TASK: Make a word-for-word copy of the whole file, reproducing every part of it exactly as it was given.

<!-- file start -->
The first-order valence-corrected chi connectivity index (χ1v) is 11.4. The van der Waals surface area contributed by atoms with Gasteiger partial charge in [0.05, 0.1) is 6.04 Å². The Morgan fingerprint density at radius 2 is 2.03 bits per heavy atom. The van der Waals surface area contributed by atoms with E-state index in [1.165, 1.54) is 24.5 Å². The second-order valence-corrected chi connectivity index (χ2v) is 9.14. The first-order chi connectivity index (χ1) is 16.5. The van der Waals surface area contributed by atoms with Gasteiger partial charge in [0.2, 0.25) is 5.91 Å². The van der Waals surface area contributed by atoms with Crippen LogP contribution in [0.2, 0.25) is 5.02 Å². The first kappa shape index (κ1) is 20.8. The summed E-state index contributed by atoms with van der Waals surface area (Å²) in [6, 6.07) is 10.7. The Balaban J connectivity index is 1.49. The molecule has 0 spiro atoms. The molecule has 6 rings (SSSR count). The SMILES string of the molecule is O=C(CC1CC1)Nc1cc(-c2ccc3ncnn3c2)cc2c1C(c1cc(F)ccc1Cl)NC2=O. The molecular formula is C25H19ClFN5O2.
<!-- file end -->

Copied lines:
The first-order valence-corrected chi connectivity index (χ1v) is 11.4. The van der Waals surface area contributed by atoms with Gasteiger partial charge in [0.05, 0.1) is 6.04 Å². The Morgan fingerprint density at radius 2 is 2.03 bits per heavy atom. The van der Waals surface area contributed by atoms with E-state index in [1.165, 1.54) is 24.5 Å². The second-order valence-corrected chi connectivity index (χ2v) is 9.14. The first-order chi connectivity index (χ1) is 16.5. The van der Waals surface area contributed by atoms with Gasteiger partial charge in [0.2, 0.25) is 5.91 Å². The van der Waals surface area contributed by atoms with Crippen LogP contribution in [0.2, 0.25) is 5.02 Å². The first kappa shape index (κ1) is 20.8. The summed E-state index contributed by atoms with van der Waals surface area (Å²) in [6, 6.07) is 10.7. The Balaban J connectivity index is 1.49. The molecule has 0 spiro atoms. The molecule has 6 rings (SSSR count). The SMILES string of the molecule is O=C(CC1CC1)Nc1cc(-c2ccc3ncnn3c2)cc2c1C(c1cc(F)ccc1Cl)NC2=O. The molecular formula is C25H19ClFN5O2.